1st time to Manresa
I have a Bday this weekend, and will be going to Manresa Sunday evening for a splurge. DH forgot so we could only get an 8:30 seating. I'm thinking that may be too late in the evening to fully enjoy the tasting menu? (Boy do I sound like an old fart.) Not to mention the kitchen will probably not be thrilled. Any pointers for a 1st timer? Should we tell them its a birthday?
Tell them it's a birthday, they'll bring your dessert out with a candle if you'd like.
The tasting menu is 3.5-4.5 hours but my first time there, I ordered a la carte (you'll still get the amazing sherry egg) because I also had a 8:30 seating (meal still took 3 hours). The suckling pig is winner. If they have lamb, order it. It's very mild flavored and delicious.
A la carte experience:
Recent tasting experience:
"Would the kitchen actually put less effort into a tasting menu that ran too late into the night?"
No. The tasting menu at Manresa is very important and you'll get the same food regardless of when you start. The French Laundry has 9:30 seatings for their tasting menu. Restaurants at this level are not going to vary on quality. Now how you are going to feel about driving home at midnight, might be another matter.
Just thought I'd give a followup to my trip to Manresa yesterday:
My feeling on a restaurant of the caliber and reputation of Manresa can only be appropriately compared with its peers. That being said, while Manresa was a great (and very expensive) experience, it didn't quite live up to its billing.
We had the tasting menu at Manresa: 4 amuses, 7 courses, 4 desserts. Everything was very well done - David Kinch uses lots of interesting salts and sweet/savory combinations to give you unique tastes. I had a few "wow this is good" moments - the slow cooked sherry egg, salmon in its own roe, abalone - along with a few "this is weird" moments, but I appreciate the creativity of the chef. My girlfriend particularly enjoyed a Japanese snapper dish and a lamb dish. However, we were disappointed in the foie gras (felt undercooked) and the ox-tail ravioli (I've been spoiled by pasta). Overall though, mostly "hits" and only a few "misses."
I had hoped we'd see some more items fresh from their garden, given the prime season for many veggies - but none were featured on a course. The ones that were accompaniments were very good, though.
While Manresa generally executed very well on all its dishes, I was not overall wowed to the extent that many others seem to have been (and perhaps I feel like I should have been). The service was good, but didn't feel quite to the level of other top tier restaurants. Still though, Manresa is worth a trip, especially for special occasions.
The last time I did the tasting menu (about a month ago), I started at 6:00 and left just after midnight...
You can probably do the tasting menu at 8:00, but it might be every so slightly abbreviated (not that you would necessarily know). My six-hour endeavor was almost too much and I would have been just as happy with half the amount of courses I was served.
My current favorites are the rabbit and everything that was fresh from the garden. Were I to go back, I might actually ask for a vegetarian meal just to eat what is produced from the garden!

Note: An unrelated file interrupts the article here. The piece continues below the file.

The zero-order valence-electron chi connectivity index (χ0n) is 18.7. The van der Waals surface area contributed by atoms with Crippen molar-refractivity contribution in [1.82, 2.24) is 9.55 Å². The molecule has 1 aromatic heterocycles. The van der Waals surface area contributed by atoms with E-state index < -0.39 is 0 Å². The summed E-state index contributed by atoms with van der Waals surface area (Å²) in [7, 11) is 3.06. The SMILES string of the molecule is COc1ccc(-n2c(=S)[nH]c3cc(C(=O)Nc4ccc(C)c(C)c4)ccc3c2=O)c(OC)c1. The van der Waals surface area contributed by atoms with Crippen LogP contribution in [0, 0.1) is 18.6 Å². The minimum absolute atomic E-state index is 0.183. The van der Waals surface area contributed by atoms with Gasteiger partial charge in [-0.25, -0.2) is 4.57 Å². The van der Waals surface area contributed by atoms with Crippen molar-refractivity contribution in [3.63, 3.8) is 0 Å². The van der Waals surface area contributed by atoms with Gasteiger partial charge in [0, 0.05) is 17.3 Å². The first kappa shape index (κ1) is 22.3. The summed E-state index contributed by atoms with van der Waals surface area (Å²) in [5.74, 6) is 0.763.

I went to Manresa as a birthday celebration last Saturday and it was everything I'd hoped for: a level of culinary artistry I haven't seen in the handful of similarly pricey places I've been in San Francisco. We had the tasting menu, and the pacing and portioning was great, with better balance than we've seen in other tasting menus. The dinner was a reasonable 2 1/2 hours and we walked out feeling sated but not stuffed.
The amuse-bouches were the stars: the savory petits fours, a fresh sea urchin and oyster paired in a shell with a jelly of their juices, a large sugar-cube-sized vegetable croquette , and the signature egg everyone describes.
The main savory tastings comprised a series of seven highly focused dishes, more than half seafood. The highlights were the abalone over a soft-poached egg, the trio of pig (roast suckling pig, boudin noir, and terrine), and the roast lamb (with lamb stew, carrot puree, and indian spices and sauce). The full lamb roast was nicely presented around the room in the middle of the tasting, so we were particularly looking forward to it.
The desserts were all pretty and refreshing, but my notes aren't in arms reach at the moment.
I had the wine pairing, which was as adventuresome as the food to the point where some of the choices (particularly a wine from Corsica and one from Slovenia) had me guessing what the course was that they would pair with. The pairings were so appropriate throughout that it made for a fun game to guess. The pours were tasting-sized (around 3oz) and came out as soon as the previous course was taken away, so I generally nursed them but went through the excellent Santa Cruz Cabernet Sauvignon paired with the lamb that I got a refill. I didn't ask, but it seemed like more refills would have been forthcoming earlier in the evening.
The service was superb. However, while reservations are spaced out intentionally so the dining room was hardly ever much more than half full, it did seem that the more senior staff had more time for us in the first hour (until 7pm). After some interesting exchanges with the sommelier about the pairings, the contrast was noticeable when another staff member poured my tastes of the middle few wines.
I'd be interested to go back and try the four-course menu at some point.